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Archive for November, 2009


In the ACLU v. Myriad case, the ACLU has alleged that the patents involved in the case cover genes found in nature.  This statement is so patently (pun intended) false, that the ACLU either purposely deceived the court or is guilty of gross negligence about the facts plead in the case.  As Gene points out in his post, Fired up: Challenging the Constitutionality of the Patent Act  none of the claims in question cover genes found in nature.  These claims are directed to screening, identifying, and isolating the BRCA1/2 genetic sequences.  This is not a claim to the gene itself, but methods of screening, indentifying and isolating the genes, which are processes not found in nature. There are claims to an isolated gene, but genes are not isolated from human cells in nature.  These claims are similar to claims on vitamin B12.  More than 80 years ago, prior to the isolation and purification of vitamin B12, the only “treatment” for megaloblastic anemia was for patients to consume a pound of raw liver a day.  Since isolated and purified vitamin B12 is not found in nature, a patent issued for isolated B12.  The ACLU purposely deceived the court when they stated, “The patents cover the human genes themselves”, paragraphs 3-4, 55-67, & 102 of the complaint, while ignoring that isolated genes do not occur in nature.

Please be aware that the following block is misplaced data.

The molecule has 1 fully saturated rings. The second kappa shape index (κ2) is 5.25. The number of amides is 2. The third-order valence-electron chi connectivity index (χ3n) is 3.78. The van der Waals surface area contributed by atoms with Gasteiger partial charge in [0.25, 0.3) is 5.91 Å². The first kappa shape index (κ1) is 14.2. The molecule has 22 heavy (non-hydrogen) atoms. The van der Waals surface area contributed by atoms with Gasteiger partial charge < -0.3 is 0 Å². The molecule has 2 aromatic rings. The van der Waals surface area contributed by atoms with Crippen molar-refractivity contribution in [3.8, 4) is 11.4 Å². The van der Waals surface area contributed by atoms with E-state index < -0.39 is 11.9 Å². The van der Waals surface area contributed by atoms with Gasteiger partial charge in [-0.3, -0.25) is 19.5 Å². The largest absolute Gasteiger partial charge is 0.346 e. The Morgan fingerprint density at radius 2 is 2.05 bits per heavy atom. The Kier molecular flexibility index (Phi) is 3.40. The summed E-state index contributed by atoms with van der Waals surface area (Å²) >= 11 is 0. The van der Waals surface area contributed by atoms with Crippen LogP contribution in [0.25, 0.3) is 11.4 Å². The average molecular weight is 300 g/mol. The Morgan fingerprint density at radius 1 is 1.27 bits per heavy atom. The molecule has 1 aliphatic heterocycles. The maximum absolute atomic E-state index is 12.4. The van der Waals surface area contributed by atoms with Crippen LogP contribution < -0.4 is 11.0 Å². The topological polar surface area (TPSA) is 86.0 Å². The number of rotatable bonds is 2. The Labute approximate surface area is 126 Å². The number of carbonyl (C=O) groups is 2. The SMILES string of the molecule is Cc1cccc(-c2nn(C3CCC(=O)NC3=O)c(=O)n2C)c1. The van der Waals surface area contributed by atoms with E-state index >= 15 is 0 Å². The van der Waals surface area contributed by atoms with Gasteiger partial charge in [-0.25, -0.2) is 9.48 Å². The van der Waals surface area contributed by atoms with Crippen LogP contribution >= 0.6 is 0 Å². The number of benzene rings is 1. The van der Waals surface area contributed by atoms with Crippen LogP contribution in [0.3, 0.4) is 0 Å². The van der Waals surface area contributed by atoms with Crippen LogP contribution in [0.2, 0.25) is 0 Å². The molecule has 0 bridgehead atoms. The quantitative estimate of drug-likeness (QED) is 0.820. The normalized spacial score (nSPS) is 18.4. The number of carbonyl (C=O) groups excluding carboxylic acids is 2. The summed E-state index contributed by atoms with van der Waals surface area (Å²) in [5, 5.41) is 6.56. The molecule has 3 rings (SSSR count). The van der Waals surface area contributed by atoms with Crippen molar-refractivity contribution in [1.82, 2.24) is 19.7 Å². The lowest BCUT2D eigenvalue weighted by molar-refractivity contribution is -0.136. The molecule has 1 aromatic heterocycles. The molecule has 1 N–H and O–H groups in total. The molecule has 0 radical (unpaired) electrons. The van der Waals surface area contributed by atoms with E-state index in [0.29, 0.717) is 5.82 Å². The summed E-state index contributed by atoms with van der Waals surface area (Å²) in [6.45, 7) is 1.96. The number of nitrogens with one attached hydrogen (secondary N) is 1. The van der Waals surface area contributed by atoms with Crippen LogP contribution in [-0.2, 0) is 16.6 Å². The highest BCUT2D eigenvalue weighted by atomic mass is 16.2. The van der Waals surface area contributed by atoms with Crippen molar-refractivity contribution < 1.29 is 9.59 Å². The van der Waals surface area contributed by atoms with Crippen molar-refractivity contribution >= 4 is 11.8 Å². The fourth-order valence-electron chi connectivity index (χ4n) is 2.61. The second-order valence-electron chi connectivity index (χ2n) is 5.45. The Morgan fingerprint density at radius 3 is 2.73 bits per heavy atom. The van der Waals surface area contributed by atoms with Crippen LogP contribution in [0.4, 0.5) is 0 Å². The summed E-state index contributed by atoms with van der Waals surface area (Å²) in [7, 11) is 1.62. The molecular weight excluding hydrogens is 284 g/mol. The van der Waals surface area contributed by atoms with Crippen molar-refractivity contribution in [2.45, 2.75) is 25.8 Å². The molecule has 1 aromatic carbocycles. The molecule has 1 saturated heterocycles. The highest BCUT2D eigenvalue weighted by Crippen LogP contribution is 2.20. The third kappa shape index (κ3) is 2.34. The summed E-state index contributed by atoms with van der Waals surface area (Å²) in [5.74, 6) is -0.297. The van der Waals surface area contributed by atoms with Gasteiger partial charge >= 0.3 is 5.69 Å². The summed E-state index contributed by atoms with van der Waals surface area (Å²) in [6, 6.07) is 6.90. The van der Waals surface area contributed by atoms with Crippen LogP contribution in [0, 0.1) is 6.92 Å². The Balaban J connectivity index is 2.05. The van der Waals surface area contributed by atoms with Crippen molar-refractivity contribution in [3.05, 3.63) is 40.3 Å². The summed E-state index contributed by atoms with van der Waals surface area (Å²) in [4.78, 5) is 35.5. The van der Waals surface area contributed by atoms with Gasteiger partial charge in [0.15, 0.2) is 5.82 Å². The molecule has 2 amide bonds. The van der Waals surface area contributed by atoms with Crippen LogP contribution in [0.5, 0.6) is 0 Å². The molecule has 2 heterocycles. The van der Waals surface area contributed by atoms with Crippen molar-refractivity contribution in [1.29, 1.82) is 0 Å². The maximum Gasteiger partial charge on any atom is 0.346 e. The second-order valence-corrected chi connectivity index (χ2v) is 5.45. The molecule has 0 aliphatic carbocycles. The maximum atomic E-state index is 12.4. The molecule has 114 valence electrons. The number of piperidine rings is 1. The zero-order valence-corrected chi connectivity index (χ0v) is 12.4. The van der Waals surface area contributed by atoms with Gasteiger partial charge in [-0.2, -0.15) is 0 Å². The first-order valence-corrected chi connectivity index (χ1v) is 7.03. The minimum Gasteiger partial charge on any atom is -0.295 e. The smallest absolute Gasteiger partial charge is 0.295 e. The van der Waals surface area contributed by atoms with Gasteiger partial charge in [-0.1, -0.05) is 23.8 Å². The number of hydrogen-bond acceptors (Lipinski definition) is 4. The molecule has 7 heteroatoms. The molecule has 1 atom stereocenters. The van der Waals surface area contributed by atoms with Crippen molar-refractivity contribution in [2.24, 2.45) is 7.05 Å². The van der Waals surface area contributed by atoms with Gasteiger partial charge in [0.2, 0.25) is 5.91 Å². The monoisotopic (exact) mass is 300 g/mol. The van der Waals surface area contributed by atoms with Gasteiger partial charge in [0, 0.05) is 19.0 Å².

In H&R Block Tax Services v. Jackson Hewitt Tax Services Inc., the court stated that “although tangible in some forms, money is simply a representation of a legal obligation or abstract concept.”  A similar sort of attitude seems to be involved in the Bilski case.  Both cases involve patents where money is used a unit of measure, and this seems to cause all sorts of confusion to the courts.